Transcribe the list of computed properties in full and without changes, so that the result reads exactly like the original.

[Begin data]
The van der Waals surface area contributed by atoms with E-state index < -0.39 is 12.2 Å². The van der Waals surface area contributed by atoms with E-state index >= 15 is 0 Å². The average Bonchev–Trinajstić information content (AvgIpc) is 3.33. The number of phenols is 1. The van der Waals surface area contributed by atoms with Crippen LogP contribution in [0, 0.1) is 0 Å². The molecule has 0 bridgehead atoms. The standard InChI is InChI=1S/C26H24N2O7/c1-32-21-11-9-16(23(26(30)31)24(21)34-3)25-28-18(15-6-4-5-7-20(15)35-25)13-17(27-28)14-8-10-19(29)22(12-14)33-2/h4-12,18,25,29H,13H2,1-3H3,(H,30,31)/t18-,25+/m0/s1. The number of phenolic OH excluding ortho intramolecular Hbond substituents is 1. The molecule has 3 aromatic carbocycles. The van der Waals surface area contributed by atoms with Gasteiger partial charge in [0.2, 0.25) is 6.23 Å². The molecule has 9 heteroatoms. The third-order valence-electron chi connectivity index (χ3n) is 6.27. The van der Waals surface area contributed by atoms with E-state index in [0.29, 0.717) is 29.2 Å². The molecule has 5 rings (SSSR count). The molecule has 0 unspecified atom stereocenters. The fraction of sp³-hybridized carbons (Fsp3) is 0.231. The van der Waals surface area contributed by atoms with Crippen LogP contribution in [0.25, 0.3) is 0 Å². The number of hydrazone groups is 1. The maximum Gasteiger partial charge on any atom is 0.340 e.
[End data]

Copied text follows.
The van der Waals surface area contributed by atoms with E-state index < -0.39 is 12.2 Å². The van der Waals surface area contributed by atoms with E-state index >= 15 is 0 Å². The average Bonchev–Trinajstić information content (AvgIpc) is 3.33. The number of phenols is 1. The van der Waals surface area contributed by atoms with Crippen LogP contribution in [0, 0.1) is 0 Å². The molecule has 0 bridgehead atoms. The standard InChI is InChI=1S/C26H24N2O7/c1-32-21-11-9-16(23(26(30)31)24(21)34-3)25-28-18(15-6-4-5-7-20(15)35-25)13-17(27-28)14-8-10-19(29)22(12-14)33-2/h4-12,18,25,29H,13H2,1-3H3,(H,30,31)/t18-,25+/m0/s1. The number of phenolic OH excluding ortho intramolecular Hbond substituents is 1. The molecule has 3 aromatic carbocycles. The van der Waals surface area contributed by atoms with Gasteiger partial charge in [0.2, 0.25) is 6.23 Å². The molecule has 9 heteroatoms. The third-order valence-electron chi connectivity index (χ3n) is 6.27. The van der Waals surface area contributed by atoms with E-state index in [0.29, 0.717) is 29.2 Å². The molecule has 5 rings (SSSR count). The molecule has 0 unspecified atom stereocenters. The fraction of sp³-hybridized carbons (Fsp3) is 0.231. The van der Waals surface area contributed by atoms with Crippen LogP contribution in [0.25, 0.3) is 0 Å². The number of hydrazone groups is 1. The maximum Gasteiger partial charge on any atom is 0.340 e.